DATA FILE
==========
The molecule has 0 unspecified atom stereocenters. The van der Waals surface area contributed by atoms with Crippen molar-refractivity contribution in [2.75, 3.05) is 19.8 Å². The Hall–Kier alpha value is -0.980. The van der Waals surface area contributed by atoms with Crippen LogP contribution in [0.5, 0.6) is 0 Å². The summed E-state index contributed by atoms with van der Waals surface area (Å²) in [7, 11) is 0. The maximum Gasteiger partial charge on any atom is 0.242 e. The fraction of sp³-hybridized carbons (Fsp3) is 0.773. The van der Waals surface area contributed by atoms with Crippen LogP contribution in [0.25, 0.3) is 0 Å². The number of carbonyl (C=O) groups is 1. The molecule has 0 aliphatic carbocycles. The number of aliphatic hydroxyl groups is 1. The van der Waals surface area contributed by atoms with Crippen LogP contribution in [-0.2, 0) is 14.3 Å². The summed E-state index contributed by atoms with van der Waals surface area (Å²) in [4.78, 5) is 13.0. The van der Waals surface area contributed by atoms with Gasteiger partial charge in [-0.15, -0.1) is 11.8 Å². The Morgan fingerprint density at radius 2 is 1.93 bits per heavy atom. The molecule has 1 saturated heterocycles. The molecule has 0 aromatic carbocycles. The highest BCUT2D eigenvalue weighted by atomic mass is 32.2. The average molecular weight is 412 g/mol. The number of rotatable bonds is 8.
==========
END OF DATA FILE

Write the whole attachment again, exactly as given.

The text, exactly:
The molecule has 0 unspecified atom stereocenters. The van der Waals surface area contributed by atoms with Crippen molar-refractivity contribution in [2.75, 3.05) is 19.8 Å². The Hall–Kier alpha value is -0.980. The van der Waals surface area contributed by atoms with Crippen LogP contribution in [0.5, 0.6) is 0 Å². The summed E-state index contributed by atoms with van der Waals surface area (Å²) in [7, 11) is 0. The maximum Gasteiger partial charge on any atom is 0.242 e. The fraction of sp³-hybridized carbons (Fsp3) is 0.773. The van der Waals surface area contributed by atoms with Crippen LogP contribution in [0.25, 0.3) is 0 Å². The number of carbonyl (C=O) groups is 1. The molecule has 0 aliphatic carbocycles. The number of aliphatic hydroxyl groups is 1. The van der Waals surface area contributed by atoms with Crippen LogP contribution in [-0.2, 0) is 14.3 Å². The summed E-state index contributed by atoms with van der Waals surface area (Å²) in [4.78, 5) is 13.0. The van der Waals surface area contributed by atoms with Gasteiger partial charge in [-0.15, -0.1) is 11.8 Å². The Morgan fingerprint density at radius 2 is 1.93 bits per heavy atom. The molecule has 1 saturated heterocycles. The molecule has 0 aromatic carbocycles. The highest BCUT2D eigenvalue weighted by atomic mass is 32.2. The average molecular weight is 412 g/mol. The number of rotatable bonds is 8.